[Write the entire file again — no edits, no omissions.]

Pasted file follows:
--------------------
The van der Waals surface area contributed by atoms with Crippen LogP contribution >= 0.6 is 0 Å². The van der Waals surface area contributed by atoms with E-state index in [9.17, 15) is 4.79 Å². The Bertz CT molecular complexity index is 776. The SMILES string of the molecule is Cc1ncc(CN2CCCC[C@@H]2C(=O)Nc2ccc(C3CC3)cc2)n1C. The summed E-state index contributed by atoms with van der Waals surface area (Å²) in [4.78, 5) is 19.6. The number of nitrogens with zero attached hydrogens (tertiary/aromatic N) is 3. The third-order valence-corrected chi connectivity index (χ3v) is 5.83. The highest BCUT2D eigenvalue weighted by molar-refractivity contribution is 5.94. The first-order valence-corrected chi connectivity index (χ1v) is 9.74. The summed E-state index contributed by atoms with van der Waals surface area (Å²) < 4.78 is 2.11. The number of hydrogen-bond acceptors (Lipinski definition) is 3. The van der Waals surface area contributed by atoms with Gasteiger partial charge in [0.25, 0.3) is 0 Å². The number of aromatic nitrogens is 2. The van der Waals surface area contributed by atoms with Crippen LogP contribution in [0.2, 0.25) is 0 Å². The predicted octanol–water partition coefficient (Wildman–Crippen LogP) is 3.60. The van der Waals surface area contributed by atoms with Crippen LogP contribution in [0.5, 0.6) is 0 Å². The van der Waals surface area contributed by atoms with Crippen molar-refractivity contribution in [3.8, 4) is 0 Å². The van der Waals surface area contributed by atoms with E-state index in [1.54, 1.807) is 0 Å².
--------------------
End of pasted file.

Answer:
The van der Waals surface area contributed by atoms with Crippen LogP contribution >= 0.6 is 0 Å². The van der Waals surface area contributed by atoms with E-state index in [9.17, 15) is 4.79 Å². The Bertz CT molecular complexity index is 776. The SMILES string of the molecule is Cc1ncc(CN2CCCC[C@@H]2C(=O)Nc2ccc(C3CC3)cc2)n1C. The summed E-state index contributed by atoms with van der Waals surface area (Å²) in [4.78, 5) is 19.6. The number of nitrogens with zero attached hydrogens (tertiary/aromatic N) is 3. The third-order valence-corrected chi connectivity index (χ3v) is 5.83. The highest BCUT2D eigenvalue weighted by molar-refractivity contribution is 5.94. The first-order valence-corrected chi connectivity index (χ1v) is 9.74. The summed E-state index contributed by atoms with van der Waals surface area (Å²) < 4.78 is 2.11. The number of hydrogen-bond acceptors (Lipinski definition) is 3. The van der Waals surface area contributed by atoms with Gasteiger partial charge in [0.25, 0.3) is 0 Å². The number of aromatic nitrogens is 2. The van der Waals surface area contributed by atoms with Crippen LogP contribution in [0.2, 0.25) is 0 Å². The predicted octanol–water partition coefficient (Wildman–Crippen LogP) is 3.60. The van der Waals surface area contributed by atoms with Crippen LogP contribution in [0.5, 0.6) is 0 Å². The van der Waals surface area contributed by atoms with Crippen molar-refractivity contribution in [3.8, 4) is 0 Å². The van der Waals surface area contributed by atoms with E-state index in [1.54, 1.807) is 0 Å².